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About Residential

The Building Technologies Office (BTO) collaborates with home builders, energy professionals, state and local governments, utilities, product manufacturers, educators, and researchers to improve the energy efficiency of both new and existing homes. The Building Technologies Office’s Multi-Year Program Plan for Fiscal Years 2016-2020 provides a roadmap of our strategies and goals for significantly reducing building energy use intensity. 

Residential Sector Activities Include:

Benefits and Results

RBI’s programs have been helping the American people save energy and money through building energy efficiency programs for years. Since 1995, the Building America program, which conducts innovative housing research on energy efficiency to benefit the residential building industry and the public, has helped American households save up to $54 billion and avoid 500 million tons of carbon dioxide emissions. The Residential Building Integration’s programs are continuing innovative and collaborative opportunities to improve the comfort, durability, and indoor air quality of American homes, all while saving energy costs and reducing emissions.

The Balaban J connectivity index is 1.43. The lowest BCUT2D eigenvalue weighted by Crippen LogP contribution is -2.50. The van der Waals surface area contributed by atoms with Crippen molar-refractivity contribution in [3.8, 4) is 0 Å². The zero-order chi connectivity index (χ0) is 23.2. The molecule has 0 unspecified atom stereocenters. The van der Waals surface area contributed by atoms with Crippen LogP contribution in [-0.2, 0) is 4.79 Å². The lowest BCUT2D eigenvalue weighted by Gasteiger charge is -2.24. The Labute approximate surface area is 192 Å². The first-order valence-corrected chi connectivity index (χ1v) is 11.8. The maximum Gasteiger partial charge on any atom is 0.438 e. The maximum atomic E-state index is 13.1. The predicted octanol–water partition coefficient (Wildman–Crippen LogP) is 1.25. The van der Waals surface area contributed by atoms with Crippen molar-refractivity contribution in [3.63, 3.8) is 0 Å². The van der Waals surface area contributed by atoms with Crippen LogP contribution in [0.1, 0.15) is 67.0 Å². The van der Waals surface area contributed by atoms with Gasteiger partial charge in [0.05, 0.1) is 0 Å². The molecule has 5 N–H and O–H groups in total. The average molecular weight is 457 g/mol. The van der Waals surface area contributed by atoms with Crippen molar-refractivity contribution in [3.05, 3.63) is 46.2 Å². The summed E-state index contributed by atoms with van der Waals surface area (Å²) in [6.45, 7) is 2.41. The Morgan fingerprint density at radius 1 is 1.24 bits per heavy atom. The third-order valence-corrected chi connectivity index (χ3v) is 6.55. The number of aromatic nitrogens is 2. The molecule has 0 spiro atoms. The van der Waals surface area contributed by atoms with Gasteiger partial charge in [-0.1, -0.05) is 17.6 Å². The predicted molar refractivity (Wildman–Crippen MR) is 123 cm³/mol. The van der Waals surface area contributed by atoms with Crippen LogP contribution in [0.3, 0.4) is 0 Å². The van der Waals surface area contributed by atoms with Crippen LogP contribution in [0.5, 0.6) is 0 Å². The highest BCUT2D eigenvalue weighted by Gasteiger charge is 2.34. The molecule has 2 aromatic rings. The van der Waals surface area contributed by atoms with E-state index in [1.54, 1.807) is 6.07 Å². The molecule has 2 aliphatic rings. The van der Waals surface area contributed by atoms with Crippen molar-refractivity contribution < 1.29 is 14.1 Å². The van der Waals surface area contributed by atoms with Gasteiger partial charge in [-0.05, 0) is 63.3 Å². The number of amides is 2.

• Since 2012, nearly 8,000 homes across the United States have met the energy efficiency criteria of DOE's Zero Energy Ready Home (formerly Builder’s Challenge) initiative. Homes that meet the Zero Energy Ready Home criteria are approximately 40% more energy efficient than a typical new home built to code.
  • The Better Buildings Residential Network is a national membership network connecting energy efficiency programs and partners to share best practices to increase the number of energy-efficient homes. The BBRN has grown to 243 members who reported over 32,000 energy upgrades in 2014.
  • Over 550,000 homes have been retrofitted under the Home Performance with ENERGY STAR Program since its inception, with upgraded homes achieving 25% reductions in energy use intensity.
  • The Building America Research Program has led to numerous innovations and cost reductions in technology that make programs like EPA's ENERGY STAR and DOE's Zero Energy Ready Home affordable and ready for market adoption.